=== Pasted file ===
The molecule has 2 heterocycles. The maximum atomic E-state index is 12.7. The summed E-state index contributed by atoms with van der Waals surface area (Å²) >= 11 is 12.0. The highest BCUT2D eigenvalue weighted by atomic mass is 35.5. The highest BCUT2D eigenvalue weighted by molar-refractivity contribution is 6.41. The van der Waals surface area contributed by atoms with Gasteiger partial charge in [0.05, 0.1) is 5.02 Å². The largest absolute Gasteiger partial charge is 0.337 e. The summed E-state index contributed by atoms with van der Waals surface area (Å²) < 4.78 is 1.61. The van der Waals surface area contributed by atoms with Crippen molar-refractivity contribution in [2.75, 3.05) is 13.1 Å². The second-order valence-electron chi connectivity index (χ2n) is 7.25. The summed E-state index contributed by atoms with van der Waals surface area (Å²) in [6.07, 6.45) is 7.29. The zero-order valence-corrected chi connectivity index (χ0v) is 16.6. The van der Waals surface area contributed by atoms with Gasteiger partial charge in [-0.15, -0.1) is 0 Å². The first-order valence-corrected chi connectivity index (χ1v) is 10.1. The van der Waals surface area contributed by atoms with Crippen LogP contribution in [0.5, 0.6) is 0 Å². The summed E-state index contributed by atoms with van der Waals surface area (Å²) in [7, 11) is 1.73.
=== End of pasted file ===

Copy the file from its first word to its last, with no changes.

The molecule has 2 heterocycles. The maximum atomic E-state index is 12.7. The summed E-state index contributed by atoms with van der Waals surface area (Å²) >= 11 is 12.0. The highest BCUT2D eigenvalue weighted by atomic mass is 35.5. The highest BCUT2D eigenvalue weighted by molar-refractivity contribution is 6.41. The van der Waals surface area contributed by atoms with Gasteiger partial charge in [0.05, 0.1) is 5.02 Å². The largest absolute Gasteiger partial charge is 0.337 e. The summed E-state index contributed by atoms with van der Waals surface area (Å²) < 4.78 is 1.61. The van der Waals surface area contributed by atoms with Crippen molar-refractivity contribution in [2.75, 3.05) is 13.1 Å². The second-order valence-electron chi connectivity index (χ2n) is 7.25. The summed E-state index contributed by atoms with van der Waals surface area (Å²) in [6.07, 6.45) is 7.29. The zero-order valence-corrected chi connectivity index (χ0v) is 16.6. The van der Waals surface area contributed by atoms with Gasteiger partial charge in [-0.15, -0.1) is 0 Å². The first-order valence-corrected chi connectivity index (χ1v) is 10.1. The van der Waals surface area contributed by atoms with Crippen LogP contribution in [0.5, 0.6) is 0 Å². The summed E-state index contributed by atoms with van der Waals surface area (Å²) in [7, 11) is 1.73.